Note also that, since all linear relations are preserved by an isomorphism, \begin{aligned} &-15\left( 2x^{2}+x+1\right) +11\left( x^{3}+4x^{2}+2x+2\right) +\left( -5\right) \left( 2x^{3}+2x^{2}+2x+1\right) \\ =&x^{3}+4x^{2}-3x+2\end{aligned}

Consider the following example.

## Example $$\PageIndex{10}$$: Shrinking a Spanning Set

Consider the set $$S \subseteq \mathbb{P}_2$$ given by $S = \left\{ 1, x, x^2, x^2 + 1 \right\}\nonumber$ Show that $$S$$ spans $$\mathbb{P}_2$$, then remove vectors from $$S$$ until it creates a basis.

Solution

First we need to show that $$S$$ spans $$\mathbb{P}_2$$. Let $$ax^2 + bx + c$$ be an arbitrary polynomial in $$\mathbb{P}_2$$. Write $ax^2 + bx + c = r(1) + s(x) + t(x^2) + u (x^2 + 1)\nonumber$ Then, \begin{aligned} ax^2 +bx + c &= r(1) + s(x) + t(x^2) + u (x^2 + 1) \\ &= (t+u) x^2 + s(x) + (r+u) \end{aligned}

It follows that \begin{aligned} a &= t + u \\ b &= s \\ c &= r + u \end{aligned}

Clearly a solution exists for all $$a,b,c$$ and so $$S$$ is a spanning set for $$\mathbb{P}_2$$. By Theorem $$\PageIndex{6}$$, some subset of $$S$$ is a basis for $$\mathbb{P}_2$$.

Recall that a basis must be both a spanning set and a linearly independent set. Therefore we must remove a vector from $$S$$ keeping this in mind. Suppose we remove $$x$$ from $$S$$. The resulting set would be $$\left\{ 1, x^2, x^2 + 1 \right\}$$. This set is clearly linearly dependent (and also does not span $$\mathbb{P}_2$$) and so is not a basis.

Suppose we remove $$x^2 + 1$$ from $$S$$. The resulting set is $$\left\{ 1, x, x^2 \right\}$$ which is both linearly independent and spans $$\mathbb{P}_2$$. Hence this is a basis for $$\mathbb{P}_2$$. Note that removing any one of $$1, x^2$$, or $$x^2 + 1$$ will result in a basis.

Now the following is a fundamental result about subspaces.

## Theorem $$\PageIndex{8}$$: Basis of a Vector Space

Let $$V$$ be a finite dimensional vector space and let $$W$$ be a non-zero subspace. Then $$W$$ has a basis. That is, there exists a linearly independent set of vectors $$\left\{ \vec{w}_{1},\cdots ,\vec{w}_{r}\right\}$$ such that $\left\{ \vec{w}_{1},\cdots ,\vec{w}_{r}\right\} =W\nonumber$ Also if $$\left\{ \vec{w}_{1},\cdots ,\vec{w}_{s}\right\}$$ is a linearly independent set of vectors, then $$W$$ has a basis of the form $$\left\{ \vec{w} _{1},\cdots ,\vec{w}_{s},\cdots ,\vec{w}_{r}\right\}$$ for $$r\geq s$$.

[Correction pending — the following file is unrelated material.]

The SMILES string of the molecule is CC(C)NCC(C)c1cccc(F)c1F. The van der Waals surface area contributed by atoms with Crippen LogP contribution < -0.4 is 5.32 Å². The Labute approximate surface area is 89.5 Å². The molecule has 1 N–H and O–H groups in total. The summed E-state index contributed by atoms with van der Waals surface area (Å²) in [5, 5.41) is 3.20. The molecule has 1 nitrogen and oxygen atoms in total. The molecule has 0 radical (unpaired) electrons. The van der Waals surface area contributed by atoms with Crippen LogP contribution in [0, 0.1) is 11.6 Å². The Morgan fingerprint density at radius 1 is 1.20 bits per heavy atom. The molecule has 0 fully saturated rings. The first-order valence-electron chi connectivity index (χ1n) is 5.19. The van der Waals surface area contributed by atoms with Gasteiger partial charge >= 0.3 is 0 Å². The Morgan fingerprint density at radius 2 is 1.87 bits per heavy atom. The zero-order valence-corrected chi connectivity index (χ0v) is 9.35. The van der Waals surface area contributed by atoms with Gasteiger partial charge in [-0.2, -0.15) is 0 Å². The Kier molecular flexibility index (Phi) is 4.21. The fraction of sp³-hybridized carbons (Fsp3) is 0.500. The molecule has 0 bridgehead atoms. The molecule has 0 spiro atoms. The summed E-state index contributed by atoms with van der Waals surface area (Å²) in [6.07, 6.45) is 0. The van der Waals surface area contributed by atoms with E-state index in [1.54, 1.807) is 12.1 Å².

Proof

Let the dimension of $$V$$ be $$n$$. Pick $$\vec{w}_{1}\in W$$ where $$\vec{w}_{1}\neq \vec{0}.$$ If $$\vec{w}_{1},\cdots ,\vec{w}_{s}$$ have been chosen such that $$\left\{ \vec{w}_{1},\cdots ,\vec{w}_{s}\right\}$$ is linearly independent, if $$span\left\{ \vec{w}_{1},\cdots ,\vec{w} _{r}\right\} =W,$$ stop. You have the desired basis. Otherwise, there exists $$\vec{w}_{s+1}\notin span\left\{ \vec{w}_{1},\cdots ,\vec{w} _{s}\right\}$$ and $$\left\{ \vec{w}_{1},\cdots , \vec{w}_{s},\vec{w}_{s+1}\right\}$$ is linearly independent. Continue this way until the process stops. It must stop since otherwise, you could obtain a linearly independent set of vectors having more than $$n$$ vectors which is impossible.

The last claim is proved by following the above procedure starting with $$\left\{ \vec{w}_{1},\cdots ,\vec{w}_{s}\right\}$$ as above.

This also proves the following corollary. Let $$V$$ play the role of $$W$$ in the above theorem and begin with a basis for $$W$$, enlarging it to form a basis for $$V$$ as discussed above.

## Corollary $$\PageIndex{3}$$: Basis Extension

Let $$W$$ be any non-zero subspace of a vector space $$V$$. Then every basis of $$W$$ can be extended to a basis for $$V$$.

Consider the following example.

## Example $$\PageIndex{11}$$: Basis Extension

Let $$V=\mathbb{R}^{4}$$ and let $W=\mathrm{span}\left\{ \left [ \begin{array}{c} 1 \\ 0 \\ 1 \\ 1 \end{array} \right ] ,\left [ \begin{array}{c} 0 \\ 1 \\ 0 \\ 1 \end{array} \right ] \right\}\nonumber$ Extend this basis of $$W$$ to a basis of $$V$$.

Solution

An easy way to do this is to take the reduced row-echelon form of the matrix $\left [ \begin{array}{cccccc} 1 & 0 & 1 & 0 & 0 & 0 \\ 0 & 1 & 0 & 1 & 0 & 0 \\ 1 & 0 & 0 & 0 & 1 & 0 \\ 1 & 1 & 0 & 0 & 0 & 1 \end{array} \right ] \label{vectorspaceeq1}$ Note how the given vectors were placed as the first two and then the matrix was extended in such a way that it is clear that the span of the columns of this matrix yield all of $$\mathbb{R}^{4}$$. Now determine the pivot columns. The reduced row-echelon form is $\left [ \begin{array}{rrrrrr} 1 & 0 & 0 & 0 & 1 & 0 \\ 0 & 1 & 0 & 0 & -1 & 1 \\ 0 & 0 & 1 & 0 & -1 & 0 \\ 0 & 0 & 0 & 1 & 1 & -1 \end{array} \right ] \label{vectorspaceeq2}$ These are $\left [ \begin{array}{c} 1 \\ 0 \\ 1 \\ 1 \end{array} \right ] ,\left [ \begin{array}{c} 0 \\ 1 \\ 0 \\ 1 \end{array} \right ] ,\left [ \begin{array}{c} 1 \\ 0 \\ 0 \\ 0 \end{array} \right ] ,\left [ \begin{array}{c} 0 \\ 1 \\ 0 \\ 0 \end{array} \right ]\nonumber$ and now this is an extension of the given basis for $$W$$ to a basis for $$\mathbb{R}^{4}$$.

Why does this work? The columns of $$\eqref{vectorspaceeq1}$$ obviously span $$\mathbb{R} ^{4}$$ the span of the first four is the same as the span of all six.

This page titled 9.4: Subspaces and Basis is shared under a CC BY 4.0 license and was authored, remixed, and/or curated by Ken Kuttler (Lyryx) .